The Ford government is considering whether to delay administering the second dose of COVID-19 vaccines amid news that shipments of the Pfizer-BioNTech vaccine will be temporarily reduced due to production issues.

Health Minister Christine Elliott told CTV News Toronto that the province is looking at doubling the time between doses from 21 days to 42 in order to make sure that as many people as possible can be immunized.

Her comments come hours after federal officials confirmed that the expansion of the European plant where the Pfizer-BioNTech vaccine is being produced will result in expected shipments being reduced by up to 50 per cent over the next four weeks.

"The National Advisory Council on Immunization (NACI) has said up to 42 days between the doses is acceptable and is safe," Elliott told CTV News Toronto in an interview on Friday. "It would be within Ontario's power to extend the doses up to that time."

Canada had expected to receive between 124,800 and 366,600 Pfizer doses every week between now and the end of February, so the slowdown could have a significant impact on how many people can be immunized in the coming weeks.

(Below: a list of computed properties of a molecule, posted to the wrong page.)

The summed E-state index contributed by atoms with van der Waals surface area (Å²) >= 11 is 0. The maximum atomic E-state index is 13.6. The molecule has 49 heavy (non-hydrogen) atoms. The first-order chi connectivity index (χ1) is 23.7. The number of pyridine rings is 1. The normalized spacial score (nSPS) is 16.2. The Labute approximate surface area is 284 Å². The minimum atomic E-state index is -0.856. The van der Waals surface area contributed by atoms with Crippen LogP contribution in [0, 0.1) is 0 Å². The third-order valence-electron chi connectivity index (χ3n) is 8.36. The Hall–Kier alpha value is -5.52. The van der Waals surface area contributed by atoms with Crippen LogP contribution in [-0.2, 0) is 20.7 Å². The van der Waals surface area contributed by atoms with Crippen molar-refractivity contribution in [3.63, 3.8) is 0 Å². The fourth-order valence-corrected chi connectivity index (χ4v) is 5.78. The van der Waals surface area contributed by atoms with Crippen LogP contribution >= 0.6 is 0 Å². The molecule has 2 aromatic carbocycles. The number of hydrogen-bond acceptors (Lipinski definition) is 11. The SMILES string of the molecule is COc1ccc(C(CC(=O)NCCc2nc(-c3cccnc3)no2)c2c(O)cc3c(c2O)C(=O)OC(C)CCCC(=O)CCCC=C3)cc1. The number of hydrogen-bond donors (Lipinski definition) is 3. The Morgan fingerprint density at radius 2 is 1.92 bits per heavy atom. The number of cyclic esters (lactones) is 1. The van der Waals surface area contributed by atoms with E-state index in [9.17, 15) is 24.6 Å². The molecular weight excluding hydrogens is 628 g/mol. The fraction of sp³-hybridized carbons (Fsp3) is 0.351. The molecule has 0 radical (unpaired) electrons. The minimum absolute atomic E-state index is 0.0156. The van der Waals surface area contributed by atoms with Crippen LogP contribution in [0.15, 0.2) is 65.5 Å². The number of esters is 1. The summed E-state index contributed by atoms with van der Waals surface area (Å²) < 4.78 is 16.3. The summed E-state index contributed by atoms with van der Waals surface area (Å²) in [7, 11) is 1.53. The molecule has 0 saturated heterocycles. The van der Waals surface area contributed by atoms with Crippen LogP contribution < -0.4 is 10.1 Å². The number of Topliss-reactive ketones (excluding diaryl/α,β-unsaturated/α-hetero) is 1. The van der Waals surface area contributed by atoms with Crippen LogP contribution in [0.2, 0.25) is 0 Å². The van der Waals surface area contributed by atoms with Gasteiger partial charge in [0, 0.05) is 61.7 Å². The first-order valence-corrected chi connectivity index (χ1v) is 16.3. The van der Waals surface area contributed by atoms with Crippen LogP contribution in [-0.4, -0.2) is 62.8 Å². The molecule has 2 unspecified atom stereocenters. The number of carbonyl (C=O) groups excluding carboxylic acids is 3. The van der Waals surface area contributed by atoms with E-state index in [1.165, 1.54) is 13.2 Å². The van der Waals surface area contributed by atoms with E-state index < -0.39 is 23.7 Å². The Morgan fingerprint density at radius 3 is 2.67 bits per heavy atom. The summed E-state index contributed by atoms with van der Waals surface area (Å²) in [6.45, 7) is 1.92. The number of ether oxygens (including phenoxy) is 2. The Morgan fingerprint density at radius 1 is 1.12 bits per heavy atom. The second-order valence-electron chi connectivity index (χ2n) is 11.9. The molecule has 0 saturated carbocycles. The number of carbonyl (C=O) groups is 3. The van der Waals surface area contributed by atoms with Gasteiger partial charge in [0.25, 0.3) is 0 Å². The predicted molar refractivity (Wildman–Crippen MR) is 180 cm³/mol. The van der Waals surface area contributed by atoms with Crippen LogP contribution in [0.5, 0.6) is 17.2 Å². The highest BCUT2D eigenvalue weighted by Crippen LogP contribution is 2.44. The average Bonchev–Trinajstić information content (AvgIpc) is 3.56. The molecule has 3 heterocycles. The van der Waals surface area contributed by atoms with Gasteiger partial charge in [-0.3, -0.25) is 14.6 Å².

In her interview, Elliott said that the province is still awaiting further details on the "the exact allocations" and the "timing of those allocations" but she confirmed that it will return to reserving vials of the vaccine to make sure people who receive their first dose can get their second.

"We have some in reserve to make sure that we are going to be able to do the second doses in the appropriate period of time. So no one needs to worry about whether they will get their second dose or not,” she said.

The National Advisory Council on Immunization has said that the second dose of the vaccine should ideally be administered between 19 and 28 days after the first. But they did amend their advice to provinces and territories on Thursday, noting that they can wait up to 42 says to administer the second dose of the Pfizer/BioNTech and Moderna vaccines.

In a statement issued on Friday, Premier Doug Ford said that the province is “evaluating the impact of today’s news that there will be a delay in Pfizer vaccine shipments” and “will adjust as necessary.”

With files from Colin D'Mello